I am very sorry I can’t attend the conference today. I was planning to talk about the notion of ‘reforming’ the media. In my view, the word ‘reform’ leads us down a blind alley.
Among critics of the media, there is far too much emphasis on ‘why-oh-why-isn’t- it-better?’ And far too much emphasis on the iniquities of the usual suspects – the Sun, the Mail and the rest of the tabloid breed. We know about Murdoch, but do we know about those who don’t wear horns?
Today, we are deluged with propaganda – and propaganda is the correct word. Media drumbeating, deception and exclusion are crucial in starting wars and distorting great political and social issues that touch our lives. And often the most believable sources of this propaganda can be found in journalism that enjoys a certain respectability, and legitimacy.
There’s a slogan about the BBC – “Love it or lose it”. Is that really the choice? So much effort is deployed by well-intended critics in opposing establishment forces that keep pressure on the BBC – but very little attention is drawn to the way the BBC, without any persuasion, has long played an expert and collusive propaganda role. Watch the BBC cheer squad on day after Blair’s invasion of Iraq.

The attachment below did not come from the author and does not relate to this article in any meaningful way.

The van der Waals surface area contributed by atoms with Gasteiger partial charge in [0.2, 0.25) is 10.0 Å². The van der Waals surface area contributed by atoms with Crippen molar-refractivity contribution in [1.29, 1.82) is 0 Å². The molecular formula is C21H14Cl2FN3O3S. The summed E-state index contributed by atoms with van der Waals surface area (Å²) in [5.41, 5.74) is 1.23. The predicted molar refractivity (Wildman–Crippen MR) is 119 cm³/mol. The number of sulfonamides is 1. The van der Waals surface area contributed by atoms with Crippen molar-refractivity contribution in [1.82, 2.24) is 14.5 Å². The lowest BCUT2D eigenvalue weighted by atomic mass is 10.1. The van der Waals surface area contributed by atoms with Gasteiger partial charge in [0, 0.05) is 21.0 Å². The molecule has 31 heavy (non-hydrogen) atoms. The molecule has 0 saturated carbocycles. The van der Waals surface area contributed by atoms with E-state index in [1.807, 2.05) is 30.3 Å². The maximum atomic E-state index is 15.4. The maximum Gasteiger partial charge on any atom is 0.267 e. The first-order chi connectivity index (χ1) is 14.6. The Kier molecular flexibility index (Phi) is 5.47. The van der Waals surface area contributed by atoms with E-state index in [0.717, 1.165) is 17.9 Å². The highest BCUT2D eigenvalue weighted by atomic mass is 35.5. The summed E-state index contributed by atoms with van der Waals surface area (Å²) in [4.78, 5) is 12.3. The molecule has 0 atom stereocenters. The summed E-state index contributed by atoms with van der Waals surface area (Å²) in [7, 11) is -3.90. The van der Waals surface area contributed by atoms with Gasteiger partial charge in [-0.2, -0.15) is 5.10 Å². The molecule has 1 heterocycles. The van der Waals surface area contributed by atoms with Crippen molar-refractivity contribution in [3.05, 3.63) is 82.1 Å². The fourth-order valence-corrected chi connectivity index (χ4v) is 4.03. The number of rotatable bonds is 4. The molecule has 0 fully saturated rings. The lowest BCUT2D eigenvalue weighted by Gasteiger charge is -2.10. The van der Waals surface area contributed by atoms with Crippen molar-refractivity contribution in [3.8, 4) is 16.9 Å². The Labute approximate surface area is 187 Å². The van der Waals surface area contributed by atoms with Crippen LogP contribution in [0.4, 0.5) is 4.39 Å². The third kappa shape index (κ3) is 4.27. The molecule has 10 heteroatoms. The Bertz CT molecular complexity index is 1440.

In the Guardian today is a carefully qualified, finessed report that gives credibility, yet again, to the propaganda that Trump won the White House because of a sinister Russian intervention in the great democratic processes of the United States. The source of this story is the famous lie factory, the CIA – which, as Carl Bernstein once reported, directly controlled many of the leading journalists in the US.
Not long ago another Guardian front page scoop was an interview with the head of MI5. And the message? The Russians are coming! Putin is a bad man! The cold war is back. Be afraid, be afraid.
This is propaganda.
There’s currently a campaign in the reputable media here and in America, damning something called ‘fake news’. The sub-text to this campaign is that the foolish public is bypassing the mainstream and relying more and more on the world wide web. In fact, the internet, in its best form, has become the equivalent of samizdat in the Soviet Union. For those of you who don’t remember … Samizdat was underground media: an insurrection of uncensored and subjugated facts.
Media courses should challenge relentlessly the myths of the so-called mainstream and offer their students, at the very least, a way of navigating through a bent system and challenging it and becoming its honourable exceptions.
What we need is not reform but a Fifth Estate, in which journalism reclaims its independence. But that’s another story. Thank you.